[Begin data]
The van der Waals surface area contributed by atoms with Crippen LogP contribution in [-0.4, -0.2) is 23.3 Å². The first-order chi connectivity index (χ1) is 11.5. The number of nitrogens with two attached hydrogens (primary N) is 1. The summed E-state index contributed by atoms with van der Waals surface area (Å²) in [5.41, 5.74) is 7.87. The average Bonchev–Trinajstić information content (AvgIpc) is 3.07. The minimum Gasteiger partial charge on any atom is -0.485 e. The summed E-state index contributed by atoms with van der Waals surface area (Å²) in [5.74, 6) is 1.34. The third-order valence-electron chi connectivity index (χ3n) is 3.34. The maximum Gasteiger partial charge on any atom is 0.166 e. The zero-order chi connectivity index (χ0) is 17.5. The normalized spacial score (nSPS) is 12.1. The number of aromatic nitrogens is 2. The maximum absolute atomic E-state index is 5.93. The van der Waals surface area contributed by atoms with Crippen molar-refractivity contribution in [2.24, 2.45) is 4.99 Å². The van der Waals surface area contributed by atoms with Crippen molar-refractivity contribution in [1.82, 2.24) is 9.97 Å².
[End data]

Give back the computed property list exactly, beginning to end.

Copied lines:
The van der Waals surface area contributed by atoms with Crippen LogP contribution in [-0.4, -0.2) is 23.3 Å². The first-order chi connectivity index (χ1) is 11.5. The number of nitrogens with two attached hydrogens (primary N) is 1. The summed E-state index contributed by atoms with van der Waals surface area (Å²) in [5.41, 5.74) is 7.87. The average Bonchev–Trinajstić information content (AvgIpc) is 3.07. The minimum Gasteiger partial charge on any atom is -0.485 e. The summed E-state index contributed by atoms with van der Waals surface area (Å²) in [5.74, 6) is 1.34. The third-order valence-electron chi connectivity index (χ3n) is 3.34. The maximum Gasteiger partial charge on any atom is 0.166 e. The zero-order chi connectivity index (χ0) is 17.5. The normalized spacial score (nSPS) is 12.1. The number of aromatic nitrogens is 2. The maximum absolute atomic E-state index is 5.93. The van der Waals surface area contributed by atoms with Crippen molar-refractivity contribution in [2.24, 2.45) is 4.99 Å². The van der Waals surface area contributed by atoms with Crippen molar-refractivity contribution in [1.82, 2.24) is 9.97 Å².